Cussin’ at the Dinner Table

VietnamI only knew my Daddy for 14 years. If you subtract the younger years when you can’t really retain much memory then I suppose it’s less than that. As an adult I’ve come to realize just how short that period of time was.
My Daddy wasn’t a talker. In fact, he rarely ever spoke. He could go days without saying a word to you. He wasn’t mad. He just didn’t feel like his thoughts were important enough to voice them. When he did speak it was usually to ask for a glass of tea or issue some other command.
One evening at the dinner table Daddy had a gleam in his eye that I knew spelled trouble. He sat at the head of the table with Momma to his left. My brother and I shared the right side. Dinner conversation was usually a boring recount of the day’s labors. I didn’t speak much on account of Daddy’s rule. “Children shouldn’t speak unless they’re spoken to.” He wasn’t being mean. This was simply a belief of his.
Momma had made her usual stew meat and tomatoes that simmered in the slow cooker all day while she was at work. This was a particular favorite of mine because of Momma’s love of onions. That may sound strange but you see, Momma loved onions so much she’d cut them into big chunks which we in turn could easily pick out without fear of actually swallowing one.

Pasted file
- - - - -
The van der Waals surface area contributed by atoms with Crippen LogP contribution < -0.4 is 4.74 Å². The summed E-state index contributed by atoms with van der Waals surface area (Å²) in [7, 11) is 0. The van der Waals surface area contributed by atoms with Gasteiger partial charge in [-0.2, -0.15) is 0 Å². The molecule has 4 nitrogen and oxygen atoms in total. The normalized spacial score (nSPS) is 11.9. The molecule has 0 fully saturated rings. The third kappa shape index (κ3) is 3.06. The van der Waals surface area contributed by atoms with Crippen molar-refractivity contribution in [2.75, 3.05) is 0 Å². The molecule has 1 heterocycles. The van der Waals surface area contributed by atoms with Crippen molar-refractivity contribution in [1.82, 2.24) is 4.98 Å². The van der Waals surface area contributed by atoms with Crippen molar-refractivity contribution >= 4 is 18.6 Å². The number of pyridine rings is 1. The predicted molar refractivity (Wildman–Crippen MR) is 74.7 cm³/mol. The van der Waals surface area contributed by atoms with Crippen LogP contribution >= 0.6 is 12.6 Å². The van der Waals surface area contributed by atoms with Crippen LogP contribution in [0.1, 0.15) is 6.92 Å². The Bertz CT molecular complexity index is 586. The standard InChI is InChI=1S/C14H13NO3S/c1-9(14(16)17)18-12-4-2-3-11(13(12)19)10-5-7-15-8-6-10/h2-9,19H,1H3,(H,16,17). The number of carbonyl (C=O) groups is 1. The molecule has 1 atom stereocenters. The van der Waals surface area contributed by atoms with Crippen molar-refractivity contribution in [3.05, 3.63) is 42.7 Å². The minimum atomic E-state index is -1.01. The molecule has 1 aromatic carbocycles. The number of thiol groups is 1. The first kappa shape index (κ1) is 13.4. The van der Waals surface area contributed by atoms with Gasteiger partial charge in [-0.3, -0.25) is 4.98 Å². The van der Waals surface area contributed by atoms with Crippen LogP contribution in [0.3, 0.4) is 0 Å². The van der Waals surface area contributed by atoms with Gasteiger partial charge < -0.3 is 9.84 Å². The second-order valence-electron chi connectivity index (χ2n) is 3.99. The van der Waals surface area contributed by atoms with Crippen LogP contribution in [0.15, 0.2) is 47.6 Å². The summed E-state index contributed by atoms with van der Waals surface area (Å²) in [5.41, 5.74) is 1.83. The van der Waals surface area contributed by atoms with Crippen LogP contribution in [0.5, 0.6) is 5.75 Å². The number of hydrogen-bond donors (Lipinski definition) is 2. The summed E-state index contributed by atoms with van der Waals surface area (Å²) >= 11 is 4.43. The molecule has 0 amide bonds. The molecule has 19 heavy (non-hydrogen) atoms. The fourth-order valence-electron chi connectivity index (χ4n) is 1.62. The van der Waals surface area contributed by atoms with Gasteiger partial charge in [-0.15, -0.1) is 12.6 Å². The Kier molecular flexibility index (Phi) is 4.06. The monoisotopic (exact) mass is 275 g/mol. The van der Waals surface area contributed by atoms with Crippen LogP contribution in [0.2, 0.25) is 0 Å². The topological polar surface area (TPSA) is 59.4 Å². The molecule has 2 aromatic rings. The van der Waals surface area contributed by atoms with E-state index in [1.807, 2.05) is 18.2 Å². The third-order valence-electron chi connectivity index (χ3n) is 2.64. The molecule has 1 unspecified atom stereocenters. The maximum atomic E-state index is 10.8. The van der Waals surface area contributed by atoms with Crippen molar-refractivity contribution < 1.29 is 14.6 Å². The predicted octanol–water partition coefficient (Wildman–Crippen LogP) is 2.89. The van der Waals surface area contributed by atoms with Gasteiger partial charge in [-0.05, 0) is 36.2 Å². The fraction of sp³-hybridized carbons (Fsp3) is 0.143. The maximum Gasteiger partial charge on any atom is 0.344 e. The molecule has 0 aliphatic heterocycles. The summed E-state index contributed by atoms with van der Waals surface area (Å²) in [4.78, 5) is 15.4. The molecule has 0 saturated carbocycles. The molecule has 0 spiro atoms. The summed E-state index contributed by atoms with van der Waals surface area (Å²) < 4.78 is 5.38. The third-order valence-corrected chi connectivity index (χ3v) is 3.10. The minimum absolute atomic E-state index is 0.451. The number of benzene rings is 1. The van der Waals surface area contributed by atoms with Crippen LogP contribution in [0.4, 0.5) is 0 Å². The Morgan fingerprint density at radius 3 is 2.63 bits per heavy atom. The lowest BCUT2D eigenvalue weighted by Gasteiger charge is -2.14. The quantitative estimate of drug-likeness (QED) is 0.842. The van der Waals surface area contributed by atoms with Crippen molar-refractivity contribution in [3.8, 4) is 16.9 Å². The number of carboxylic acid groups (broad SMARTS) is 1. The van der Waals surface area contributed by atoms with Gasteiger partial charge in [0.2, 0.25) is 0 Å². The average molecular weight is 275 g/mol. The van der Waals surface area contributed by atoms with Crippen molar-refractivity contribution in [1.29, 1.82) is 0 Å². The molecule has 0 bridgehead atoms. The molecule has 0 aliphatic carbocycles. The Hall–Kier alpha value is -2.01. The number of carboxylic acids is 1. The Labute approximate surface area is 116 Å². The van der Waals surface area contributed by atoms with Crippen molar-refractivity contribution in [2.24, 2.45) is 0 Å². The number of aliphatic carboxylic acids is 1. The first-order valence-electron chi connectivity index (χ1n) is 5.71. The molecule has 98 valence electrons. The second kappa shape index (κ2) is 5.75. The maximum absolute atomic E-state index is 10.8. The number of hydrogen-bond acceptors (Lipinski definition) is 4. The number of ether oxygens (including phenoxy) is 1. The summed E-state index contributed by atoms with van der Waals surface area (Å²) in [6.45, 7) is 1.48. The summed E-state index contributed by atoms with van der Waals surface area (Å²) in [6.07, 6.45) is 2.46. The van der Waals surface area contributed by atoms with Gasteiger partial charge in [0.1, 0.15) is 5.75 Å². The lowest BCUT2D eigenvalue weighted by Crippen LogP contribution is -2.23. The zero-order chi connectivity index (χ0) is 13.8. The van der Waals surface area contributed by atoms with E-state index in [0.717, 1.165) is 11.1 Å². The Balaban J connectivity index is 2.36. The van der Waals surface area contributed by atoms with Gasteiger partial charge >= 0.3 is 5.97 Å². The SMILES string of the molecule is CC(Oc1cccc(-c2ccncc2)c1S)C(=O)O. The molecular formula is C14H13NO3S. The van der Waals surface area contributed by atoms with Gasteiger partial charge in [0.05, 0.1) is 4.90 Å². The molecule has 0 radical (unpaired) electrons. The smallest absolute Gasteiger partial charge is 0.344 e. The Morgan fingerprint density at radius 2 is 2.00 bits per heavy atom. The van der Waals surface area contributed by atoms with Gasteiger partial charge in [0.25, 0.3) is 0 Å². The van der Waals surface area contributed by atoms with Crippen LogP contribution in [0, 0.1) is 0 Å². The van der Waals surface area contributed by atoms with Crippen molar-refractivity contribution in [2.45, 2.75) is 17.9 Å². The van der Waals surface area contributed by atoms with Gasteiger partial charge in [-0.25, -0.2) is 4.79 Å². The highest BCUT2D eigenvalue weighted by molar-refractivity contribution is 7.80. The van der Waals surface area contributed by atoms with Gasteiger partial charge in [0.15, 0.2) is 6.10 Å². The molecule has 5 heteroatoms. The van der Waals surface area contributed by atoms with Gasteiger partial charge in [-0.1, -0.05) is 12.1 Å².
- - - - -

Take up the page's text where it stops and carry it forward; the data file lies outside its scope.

On this very ordinary evening with fork in midair my Daddy looks at my Momma and says “I learned today what Ford (Ford Motor Company) stands for.” My innocent Momma replies “Yes? What is that?” That’s when Daddy blurts out “Fucking old re-built Dodge”.
Yes, my Daddy just said a bad word. A really bad word judging from the nine shades of red in Momma’s face. My brother and I quickly buried our snickers in our stew meat as my rebellious Father didn’t even try to stifle his laughter. This was going to be bad. I was trying to pretend like I hadn’t heard it cause I didn’t want no part of the lickin’ that Daddy was fixin’ to get. Shoot, I didn’t even know what that word meant but I could tell by Momma’s face that he wasn’t going to be repeating it anytime soon.

4 thoughts on “Cussin’ at the Dinner Table

  1. Almost Iowa

    My daughter said a bad word when she was three. A really bad word. She said it when my in-laws were over for dinner. The thing is, when she said it, she used the tone and inflection, of yours truly. Everyone instantly knew where she learned the word.

    We both got a tongue lashing.

    1. snoogiefisk Post author

      LOL, my two year old cousin learned the f-word. Everybody is fighting over who he learned it from. Meanwhile he has figured out that it gets him attention so he likes to shout it in the grocery store.


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